The band crafts hypnotizing music built on the delicate and textural sounds of homemade instruments, the buke and gase. Front woman Arone Dyer plays buke, a self-modified six-string baritone ukulele while providing vocals. Aron Sanchez plays a gase, a guitar-bass hybrid of his own creation: An acoustic body with both guitar and bass strings with separate outputs for each with their own respective effects and amplifiers.
Buke and Gase are stopping at Memorial Hall for MusicNow and then are set to tour with metal supergroup Tomahawk (featuring Mike Patton of Faith No More and Mr. Bungle, Trevor Dunn, also of Mr. Bungle, Duane Denison of The Jesus Lizard, and John Stanier of Helmet and Battles) for a series of shows in June. And to further show the versatility of Buke and Gase's music, the band has also been asked to open for Animal Collective in Washington, DC.
I got the opportunity to sit down with this unique band prior to the show tonight at MusicNOW Festival.
Given the nature of your instruments, do you prefer to play in a controlled environment? For instance, is it harder to project your sound while playing at an outside venue?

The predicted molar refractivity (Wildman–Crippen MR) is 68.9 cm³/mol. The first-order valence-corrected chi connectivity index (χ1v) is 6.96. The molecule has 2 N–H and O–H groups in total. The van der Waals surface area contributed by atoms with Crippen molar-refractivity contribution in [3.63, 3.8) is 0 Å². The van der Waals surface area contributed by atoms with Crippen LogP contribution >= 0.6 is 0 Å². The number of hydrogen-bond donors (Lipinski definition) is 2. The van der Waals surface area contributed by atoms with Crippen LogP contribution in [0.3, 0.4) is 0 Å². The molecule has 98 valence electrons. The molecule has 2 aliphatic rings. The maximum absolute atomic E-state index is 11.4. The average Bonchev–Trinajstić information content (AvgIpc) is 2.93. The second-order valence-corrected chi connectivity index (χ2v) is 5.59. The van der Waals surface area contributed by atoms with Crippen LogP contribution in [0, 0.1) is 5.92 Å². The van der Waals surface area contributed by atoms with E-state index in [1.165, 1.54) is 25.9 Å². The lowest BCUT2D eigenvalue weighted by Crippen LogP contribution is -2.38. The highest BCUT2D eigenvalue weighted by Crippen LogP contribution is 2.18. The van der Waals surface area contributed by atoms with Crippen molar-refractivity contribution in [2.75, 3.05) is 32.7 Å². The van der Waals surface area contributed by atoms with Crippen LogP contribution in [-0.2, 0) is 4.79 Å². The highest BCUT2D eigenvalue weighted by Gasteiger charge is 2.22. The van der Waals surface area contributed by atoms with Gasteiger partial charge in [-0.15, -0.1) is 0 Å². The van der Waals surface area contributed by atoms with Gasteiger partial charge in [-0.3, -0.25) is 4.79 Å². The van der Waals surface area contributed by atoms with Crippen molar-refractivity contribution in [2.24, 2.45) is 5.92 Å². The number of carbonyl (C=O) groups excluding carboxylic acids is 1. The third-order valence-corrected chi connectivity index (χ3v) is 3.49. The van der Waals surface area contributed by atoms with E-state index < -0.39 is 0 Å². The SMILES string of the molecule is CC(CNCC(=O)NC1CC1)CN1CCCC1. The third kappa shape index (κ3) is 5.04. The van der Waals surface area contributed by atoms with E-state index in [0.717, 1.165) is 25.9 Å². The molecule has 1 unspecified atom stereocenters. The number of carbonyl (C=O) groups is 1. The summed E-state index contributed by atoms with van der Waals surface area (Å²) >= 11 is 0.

Playing inside or outside is fine so long as there's BASS.
Have you developed any new instruments lately?
Just refining, always refining and expanding possibilities. A lot of detail stuff that only we might notice but it adds to the whole experience. We have a lot of ideas we want to try right now, but just need the time to get into it.
Tomohawk and Animal collective have such different sounds. How do you feel about playing with both? What reaction do you expect from the audiences?
As we are longtime fans of the bands that Tomohawk's members come from, all making intensely scenic, wonderfully threatening music that likely helped to shape our young musical tastes in different ways, and Animal Collective have been high on our list of stage-share-hopefuls, we're very excited that both groups asked us to perform with them! It's fantastic to share the stage with so many different types of artists because we get to see the connection between our music and theirs (as well as the differences), and we also get to experience the wide range of audiences that correspond.
When you play a festival such as MusicNOW, do you come play and leave or stick around, listen to music and explore the city?
We like to stick around and see what else is happening at festivals, especially if there's something new we've never heard of. Unfortunately this will be a short visit because we leave for another tour the day after.
Have you ever considered adding a member to the band or do you think that you have found your niche?
Sure, we think about it. Right now we are enjoying the challenge of making this work and seeing it succeed. We also like the economy of our size. It's low overhead! There may be a time where we want to change things up, but it would have to be the right person.
What advice do you have for an artist just starting out?
Ce la depend sur l'artiste.